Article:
1 June 2017, 11:23
node js ~ sequelize and sqlite
connecting to a sqlite database in node.
The added layers of complexity along with the cornucopia of modules available have made for an interesting time as I wrestle with selecting the best tools for the job.
here is the stack that I have been working with:
- database: sqlite3
- server: node.js (obviously)
- frontend: vue.js
Let's look at a basic example to get up and running. You will need:
Once everything is installed fire up a terminal ( on Linux or Mac ) or command prompt in Windows and make your project directory ( I'm on Linux here so these commands will not work on Windows ):
1.Make a directory --> enter that directory --> make two files one for our script ( app.js ) and one to hold the data ( test.sqlite ) --> create a package.json file for our dependencies
note: the '-y' flag on npm init will stub out a default package.json perfect for testing.
2.install our dependencies
note: the sqlite module will not be used directly but is used by the sequelize module, '-S' on npm install is shorthand for '--save', this will add the dependency to the package.json file you can also us 'i' instead of 'install'.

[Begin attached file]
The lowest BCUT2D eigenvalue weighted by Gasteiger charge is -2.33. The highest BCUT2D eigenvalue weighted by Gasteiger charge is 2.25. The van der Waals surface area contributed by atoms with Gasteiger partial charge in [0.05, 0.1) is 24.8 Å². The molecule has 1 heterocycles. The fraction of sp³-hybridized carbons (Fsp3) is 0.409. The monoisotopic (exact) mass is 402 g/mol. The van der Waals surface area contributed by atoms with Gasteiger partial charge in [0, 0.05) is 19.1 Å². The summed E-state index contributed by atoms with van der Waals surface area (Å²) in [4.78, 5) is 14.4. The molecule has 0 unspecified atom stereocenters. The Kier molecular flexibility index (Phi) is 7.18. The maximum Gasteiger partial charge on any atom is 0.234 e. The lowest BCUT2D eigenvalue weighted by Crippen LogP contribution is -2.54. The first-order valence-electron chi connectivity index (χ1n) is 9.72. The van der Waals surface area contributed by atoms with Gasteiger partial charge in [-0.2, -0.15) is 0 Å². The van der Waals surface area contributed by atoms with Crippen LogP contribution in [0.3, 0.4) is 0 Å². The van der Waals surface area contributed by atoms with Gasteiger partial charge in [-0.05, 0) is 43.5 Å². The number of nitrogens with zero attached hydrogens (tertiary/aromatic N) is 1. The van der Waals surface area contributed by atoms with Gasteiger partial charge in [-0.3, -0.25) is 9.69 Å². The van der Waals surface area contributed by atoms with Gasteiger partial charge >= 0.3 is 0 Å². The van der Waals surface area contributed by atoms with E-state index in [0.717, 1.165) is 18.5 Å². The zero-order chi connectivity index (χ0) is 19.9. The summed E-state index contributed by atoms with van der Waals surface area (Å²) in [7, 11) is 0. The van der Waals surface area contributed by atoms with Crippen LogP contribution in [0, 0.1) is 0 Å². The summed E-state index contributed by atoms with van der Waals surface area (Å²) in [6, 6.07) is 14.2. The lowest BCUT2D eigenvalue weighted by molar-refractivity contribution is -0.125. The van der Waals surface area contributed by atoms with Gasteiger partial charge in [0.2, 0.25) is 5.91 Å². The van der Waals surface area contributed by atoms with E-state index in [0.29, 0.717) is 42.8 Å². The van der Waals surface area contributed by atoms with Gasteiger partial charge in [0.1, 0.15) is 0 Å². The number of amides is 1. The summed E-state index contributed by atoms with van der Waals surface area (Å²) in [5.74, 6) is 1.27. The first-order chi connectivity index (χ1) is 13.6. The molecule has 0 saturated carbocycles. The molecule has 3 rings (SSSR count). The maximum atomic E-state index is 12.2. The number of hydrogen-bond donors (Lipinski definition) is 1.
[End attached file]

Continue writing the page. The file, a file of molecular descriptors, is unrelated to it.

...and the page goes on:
We're all set, we can now start to write in our app.js file. Fire up your favourite text editor and code along.
3.Grab the sequelize module --> create an instance of a sequelize object which we'll call 'con' short for connection which is what the instance represents.
4.Call the define method on that instance to define a table called article, note the proprieties of this object represent column names and the values are the data types.
6.Call sync and query the table that will be created when we run the script. I have used both the findAll and findById methods here findById is commented out feel free to play around here and see what queries you can come up with. One thing to note is that sequelize automatically pluralises queries that return many results. I.e. article is articles.
7.Now we can return to the terminal ( make sure your in the project directory ) and enter 'node app.js'.
Notice how we can see the SQL queries being logged in the terminal. This is the leg work that sequelize is doing for us behind the scenes.
8.We can double check that everything has worked correctly by using a tool like SQLite manager which is a firefox extension perfect for messing around with sqlite database in the browser.
This is a very basic example, but does cover the most basic steps to get you up and running. It would be worth while to check out some of these resources to gain a deeper understanding or this process.